Visitors from companies open an international perspective to business studies education
Taina Savolainen, who recently became Professor Emerita, has been a pioneer in organising international visits and has herself taught abroad several times. She originally made contacts at research conferences.
The Erasmus+ programme enables teacher exchanges at foreign higher education institutions on the basis of bilateral agreements concluded by the institutions. A representative of a foreign company may also be invited to teach in a Finnish higher education institution, which is precisely the opportunity the University of Eastern Finland has taken advantage of.
Visitors have usually been invited twice a year and they taught in a course instructed in English, the theme of which is management of competitive advantage and intellectual capital. The visits last between three and five days. In Spain, the partner is a company from the service sector and in Germany, a research organisation specialising in businesses.
“We wanted to create an international study module for our students and we also needed to be able to offer our exchange students more teaching in English,” Savolainen recalls.
Finnish business studies students and exchange students from the whole faculty have been interested in the course. A total of more than 40 students have participated and they have been very satisfied with what has been offered. The course has offered both research information and practical experiences from businesses, and the approach in the teaching has been concrete and participatory. The teaching is planned together with the visitor so that their expertise supplements the course as a whole.
“For us, the most important thing has been the opportunity to expand and diversify the teaching we offer. Erasmus+ provides the financial support required for inviting international visitors. The University would otherwise not be able to afford it.”
Taina Savolainen finds that business administration as well as leadership and management are by nature very international fields. It is therefore important that this is also visible in the teaching. However, having international lecturers in the courses is not the only benefit achieved through regular teacher exchange. The visits have intensified the relationships with the partner organisations, which has also led to new research collaboration.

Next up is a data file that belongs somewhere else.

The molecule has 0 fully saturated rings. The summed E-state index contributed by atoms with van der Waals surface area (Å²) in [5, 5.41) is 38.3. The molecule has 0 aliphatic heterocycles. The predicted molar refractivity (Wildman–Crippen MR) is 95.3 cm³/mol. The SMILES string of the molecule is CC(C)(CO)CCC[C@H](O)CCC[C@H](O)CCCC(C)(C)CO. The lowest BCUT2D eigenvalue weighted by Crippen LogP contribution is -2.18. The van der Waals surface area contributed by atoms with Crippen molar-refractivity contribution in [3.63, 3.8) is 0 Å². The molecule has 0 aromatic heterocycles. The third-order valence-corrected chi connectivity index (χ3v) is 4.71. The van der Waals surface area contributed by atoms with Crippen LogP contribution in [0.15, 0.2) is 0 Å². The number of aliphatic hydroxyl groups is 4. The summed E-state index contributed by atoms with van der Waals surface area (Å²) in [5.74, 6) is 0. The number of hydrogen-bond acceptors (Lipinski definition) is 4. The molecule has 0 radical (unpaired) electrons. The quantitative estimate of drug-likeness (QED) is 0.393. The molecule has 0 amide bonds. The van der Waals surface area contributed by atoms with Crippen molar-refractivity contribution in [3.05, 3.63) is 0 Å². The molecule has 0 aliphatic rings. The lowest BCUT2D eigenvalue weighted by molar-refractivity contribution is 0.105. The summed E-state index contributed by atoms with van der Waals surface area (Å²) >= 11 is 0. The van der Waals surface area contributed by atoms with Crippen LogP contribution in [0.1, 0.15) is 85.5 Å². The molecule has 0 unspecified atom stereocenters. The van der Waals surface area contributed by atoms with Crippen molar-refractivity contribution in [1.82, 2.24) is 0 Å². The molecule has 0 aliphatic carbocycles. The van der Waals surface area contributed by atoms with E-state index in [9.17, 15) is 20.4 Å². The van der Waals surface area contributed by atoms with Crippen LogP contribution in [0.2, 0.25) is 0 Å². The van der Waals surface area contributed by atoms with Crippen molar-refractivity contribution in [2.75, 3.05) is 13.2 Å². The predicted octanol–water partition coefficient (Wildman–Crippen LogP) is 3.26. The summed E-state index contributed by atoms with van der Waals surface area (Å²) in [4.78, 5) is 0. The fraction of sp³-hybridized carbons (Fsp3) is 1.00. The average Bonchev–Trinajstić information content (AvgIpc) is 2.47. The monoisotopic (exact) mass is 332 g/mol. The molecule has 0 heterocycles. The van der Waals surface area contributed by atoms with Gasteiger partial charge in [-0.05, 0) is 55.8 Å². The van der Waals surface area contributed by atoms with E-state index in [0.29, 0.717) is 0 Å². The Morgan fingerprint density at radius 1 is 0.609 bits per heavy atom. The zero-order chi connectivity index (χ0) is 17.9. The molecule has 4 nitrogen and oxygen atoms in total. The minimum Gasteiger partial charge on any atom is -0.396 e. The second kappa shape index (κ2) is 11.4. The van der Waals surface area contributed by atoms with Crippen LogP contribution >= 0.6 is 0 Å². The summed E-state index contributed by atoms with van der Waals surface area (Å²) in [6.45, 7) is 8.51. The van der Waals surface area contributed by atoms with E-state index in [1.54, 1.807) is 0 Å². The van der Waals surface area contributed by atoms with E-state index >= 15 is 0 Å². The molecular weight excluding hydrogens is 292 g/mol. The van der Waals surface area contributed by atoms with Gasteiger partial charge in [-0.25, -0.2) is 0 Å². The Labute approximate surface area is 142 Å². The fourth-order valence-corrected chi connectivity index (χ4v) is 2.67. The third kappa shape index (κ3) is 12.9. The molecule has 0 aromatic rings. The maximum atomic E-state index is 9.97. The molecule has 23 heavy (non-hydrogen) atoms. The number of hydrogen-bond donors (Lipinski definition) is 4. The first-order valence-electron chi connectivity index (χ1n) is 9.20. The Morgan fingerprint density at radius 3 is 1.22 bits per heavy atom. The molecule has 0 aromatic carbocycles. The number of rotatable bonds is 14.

Coronavirus epidemic prevented visits and moved the course online
For more than ten years, the visits of teachers ran smoothly without any major problems. The course was further developed every year and was always slightly different, depending on the expertise of the visitors. Funding has been awarded every year, so continuity has been maintained.
But then 2020 and the coronavirus pandemic happened. Higher education became virtual everywhere in Europe. This year, the annual visit in the autumn could not be carried out and the decision was made to organise the course online.
The biggest challenge was building a well-functioning online course for up to 40 participants with such a fast timetable. The lectures were recorded and the course material was distributed to the participants electronically. Teaching in groups was implemented with Zoom and, in addition to the presentations, time was also reserved for questions.
The experiment was successful as students found the course, distance teaching worked well and even group work was successful without face-to-face contact.
However, the organisers still prefer to invite the visitors to Finland for real, as genuine encounters and presence are meaningful in their own way. The partners are willing to continue collaboration with the university in the future as they also find they benefit from it.
“Of course, a lot of work is required for the courses because you always need some time for hosting the visitors and making the practical arrangements for their stay in Finland.”
As a tip, Savolainen says that it is a good idea to develop a process for hosting the visitors in order to clarify what practical work is required. You also have to take care of many administrative matters and practices that ensure the teaching runs smoothly. In addition, you must be prepared to support the visitor even in smaller matters to make the experience a successful one for everyone.
In addition to business studies, some other subjects at the University of Eastern Finland have also started to organise visits of teachers. Taina Savolainen encourages those who are interested in the activity to go ahead and start planning it.
“If you already know good partners, you should definitely take advantage of the resources offered by Erasmus+.”
According to Savolainen, the easiest way to find partners is through research activities and conferences, but if necessary, partners can also be found by asking around in your own networks or your partners’ networks.
- Project type: Erasmus+ for Higher Education, Mobility/teachers invited from companies
- Coordinator: University of Eastern Finland
- Project period: visits approximately twice a year, duration of visit 2–5 days
- Partner countries: visitors from Germany and Spain, etc.
Author: Päivi Kärnä